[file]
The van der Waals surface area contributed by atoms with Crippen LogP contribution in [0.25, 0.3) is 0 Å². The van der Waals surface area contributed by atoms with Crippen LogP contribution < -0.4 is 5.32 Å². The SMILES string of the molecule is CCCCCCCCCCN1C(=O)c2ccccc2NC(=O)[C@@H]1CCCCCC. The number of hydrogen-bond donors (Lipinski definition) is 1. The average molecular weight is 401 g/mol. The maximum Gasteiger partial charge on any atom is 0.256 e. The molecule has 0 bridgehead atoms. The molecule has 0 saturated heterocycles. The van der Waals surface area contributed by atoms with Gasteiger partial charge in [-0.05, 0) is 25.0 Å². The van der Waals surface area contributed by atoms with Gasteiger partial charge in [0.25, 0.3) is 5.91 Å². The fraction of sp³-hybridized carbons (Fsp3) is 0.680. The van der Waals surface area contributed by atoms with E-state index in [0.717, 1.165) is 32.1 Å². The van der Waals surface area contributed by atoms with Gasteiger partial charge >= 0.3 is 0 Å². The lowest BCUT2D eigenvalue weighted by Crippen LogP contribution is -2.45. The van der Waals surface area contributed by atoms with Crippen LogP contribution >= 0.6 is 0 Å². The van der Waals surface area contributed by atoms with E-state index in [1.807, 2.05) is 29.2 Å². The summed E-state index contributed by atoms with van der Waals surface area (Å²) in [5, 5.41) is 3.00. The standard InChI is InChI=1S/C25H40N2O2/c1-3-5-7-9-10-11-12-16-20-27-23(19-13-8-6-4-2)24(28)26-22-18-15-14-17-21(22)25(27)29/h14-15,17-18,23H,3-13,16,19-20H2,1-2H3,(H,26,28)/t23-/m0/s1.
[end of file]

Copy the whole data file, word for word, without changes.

The van der Waals surface area contributed by atoms with Crippen LogP contribution in [0.25, 0.3) is 0 Å². The van der Waals surface area contributed by atoms with Crippen LogP contribution < -0.4 is 5.32 Å². The SMILES string of the molecule is CCCCCCCCCCN1C(=O)c2ccccc2NC(=O)[C@@H]1CCCCCC. The number of hydrogen-bond donors (Lipinski definition) is 1. The average molecular weight is 401 g/mol. The maximum Gasteiger partial charge on any atom is 0.256 e. The molecule has 0 bridgehead atoms. The molecule has 0 saturated heterocycles. The van der Waals surface area contributed by atoms with Gasteiger partial charge in [-0.05, 0) is 25.0 Å². The van der Waals surface area contributed by atoms with Gasteiger partial charge in [0.25, 0.3) is 5.91 Å². The fraction of sp³-hybridized carbons (Fsp3) is 0.680. The van der Waals surface area contributed by atoms with E-state index in [0.717, 1.165) is 32.1 Å². The van der Waals surface area contributed by atoms with Gasteiger partial charge >= 0.3 is 0 Å². The lowest BCUT2D eigenvalue weighted by Crippen LogP contribution is -2.45. The van der Waals surface area contributed by atoms with Crippen LogP contribution >= 0.6 is 0 Å². The van der Waals surface area contributed by atoms with E-state index in [1.807, 2.05) is 29.2 Å². The summed E-state index contributed by atoms with van der Waals surface area (Å²) in [5, 5.41) is 3.00. The standard InChI is InChI=1S/C25H40N2O2/c1-3-5-7-9-10-11-12-16-20-27-23(19-13-8-6-4-2)24(28)26-22-18-15-14-17-21(22)25(27)29/h14-15,17-18,23H,3-13,16,19-20H2,1-2H3,(H,26,28)/t23-/m0/s1.